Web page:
Spring 2016

Last updated 1 December 2015.


English: Seminar in Medieval Literature: Theorizing Gender before 1500 (350:612)

Prof. Klein
Th 9:50 AM-12:50 PM

This course will explore issues and questions generated by two developments in medieval studies: the increasingly central position of gender as a topic for critical analysis, and the use of contemporary theory as a means to explore the past. We will be concerned to trace out how medievalists have both used and produced theories that touch on gender, to examine fundamental changes in public attitudes toward gender from the fifth through the fifteenth centuries, and to develop a variety of working models for theorizing gender in medieval texts.

We will focus most of our primary readings on hagiography and romance—the two most popular genres of medieval writing. Both genres foreground gender, gendered bodies, sexuality, marriage, and family within highly formulaic and yet historically particularized narrative structures, and thus offer ground for mediating between theoretical issues and the claims of a particular historical period. A brief tour of Old English heroic poetry will offer additional perspectives on gender, as well as primary materials for theorizing gender. Throughout the course, we will read theoretical texts and examine analyses of gender from a variety of disciplines. Texts may include: Ælfric’s Life of Euphrosyne and Life of Eugenia, theLife of Mary of Egypt, Alain de Lille’s De planctu naturae, the Roman de Silence, Beowulf, Judith, Elene, Wulf and Eadwacer, Sir Gawain and the Green Knight, Arthurian Romances, the Old English Life of St. Margaret and Story of Apollonius of Tyre, texts on rhetoric (Philip of Harveng, Alberic of Monte Cassino) and medicine, and texts by early women mystics.

This course requires no previous background in medieval literature and will provide a solid foundation for students who may be asked to teach medieval texts at some point in their careers. Most of our texts will be available in Modern English translation. However, some course time will be reserved for introducing students to (or increasing students’ facility with) Old and Middle English.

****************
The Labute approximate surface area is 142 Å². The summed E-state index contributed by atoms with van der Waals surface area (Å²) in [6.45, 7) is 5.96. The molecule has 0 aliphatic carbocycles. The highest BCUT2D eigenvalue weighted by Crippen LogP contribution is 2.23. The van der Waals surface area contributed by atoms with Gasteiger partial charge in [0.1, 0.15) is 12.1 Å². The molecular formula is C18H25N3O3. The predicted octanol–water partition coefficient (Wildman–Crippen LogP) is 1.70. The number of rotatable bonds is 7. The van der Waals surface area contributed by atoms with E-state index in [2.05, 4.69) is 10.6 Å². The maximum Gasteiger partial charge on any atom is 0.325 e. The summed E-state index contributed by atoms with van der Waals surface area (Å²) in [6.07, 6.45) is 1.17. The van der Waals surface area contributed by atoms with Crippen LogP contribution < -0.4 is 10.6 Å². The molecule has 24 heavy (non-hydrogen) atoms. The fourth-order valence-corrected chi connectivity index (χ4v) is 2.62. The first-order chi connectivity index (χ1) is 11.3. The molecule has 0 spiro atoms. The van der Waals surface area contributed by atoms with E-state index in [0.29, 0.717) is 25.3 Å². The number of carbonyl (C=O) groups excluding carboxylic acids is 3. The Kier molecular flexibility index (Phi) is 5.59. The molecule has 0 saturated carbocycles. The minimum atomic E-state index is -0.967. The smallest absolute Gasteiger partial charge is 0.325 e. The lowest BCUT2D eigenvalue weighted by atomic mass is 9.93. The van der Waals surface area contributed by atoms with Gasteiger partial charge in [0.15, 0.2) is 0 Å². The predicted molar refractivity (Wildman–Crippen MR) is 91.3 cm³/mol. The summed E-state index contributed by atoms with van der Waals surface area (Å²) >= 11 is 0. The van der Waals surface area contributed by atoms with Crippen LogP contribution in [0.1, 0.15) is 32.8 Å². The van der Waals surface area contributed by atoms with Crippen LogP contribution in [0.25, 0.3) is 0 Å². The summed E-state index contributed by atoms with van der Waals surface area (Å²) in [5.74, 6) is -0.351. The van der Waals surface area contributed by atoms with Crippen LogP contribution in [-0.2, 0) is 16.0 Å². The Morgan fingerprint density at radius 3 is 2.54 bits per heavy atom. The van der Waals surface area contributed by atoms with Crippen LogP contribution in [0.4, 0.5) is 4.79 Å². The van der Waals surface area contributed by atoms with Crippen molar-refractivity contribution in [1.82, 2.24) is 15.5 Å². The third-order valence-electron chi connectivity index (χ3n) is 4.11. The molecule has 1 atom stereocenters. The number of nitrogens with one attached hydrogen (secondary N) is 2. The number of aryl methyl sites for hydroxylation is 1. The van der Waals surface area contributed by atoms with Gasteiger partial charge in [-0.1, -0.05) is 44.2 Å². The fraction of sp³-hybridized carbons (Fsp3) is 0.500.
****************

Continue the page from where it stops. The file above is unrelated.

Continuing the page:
Requirements: two short papers (10 pp. each) or one longer paper (20-25 pp.), attendance, participation, and brief class presentations.


English: Issues & Problems in Medieval Literature and Culture: Medieval Paleography (358:309:01)

Prof. O’Byrne
M/W 11:30 AM-12:50 PM

How do scholars approach medieval manuscripts? How does one determine the date and provenance of a manuscript? What can a manuscript description tell us about the creation, history, and use of the manuscript? This course will introduce graduate and advanced undergraduate students to paleography (the study of ancient handwriting) and codicology (the study of the codex book). The course examines the development of handwriting styles in Europe from the late Roman Empire to the advent of the printing press. Students will develop the skills necessary to read and transcribe the scripts used in medieval manuscripts. They will become familiar with common reference materials used for describing and dating manuscripts, and they will develop an understanding of the history of book production in the Middle Ages. Archival skills will be stressed as students learn to handle, examine, read, describe, and analyze medieval books. Students should expect to spend time in a rare book room at a local library to complete their final project.


Art History: Problems in Medieval Art: Medieval Art History and its Geography (082: 622)

Prof. Thuno
Th 9:50 AM-12:30 PM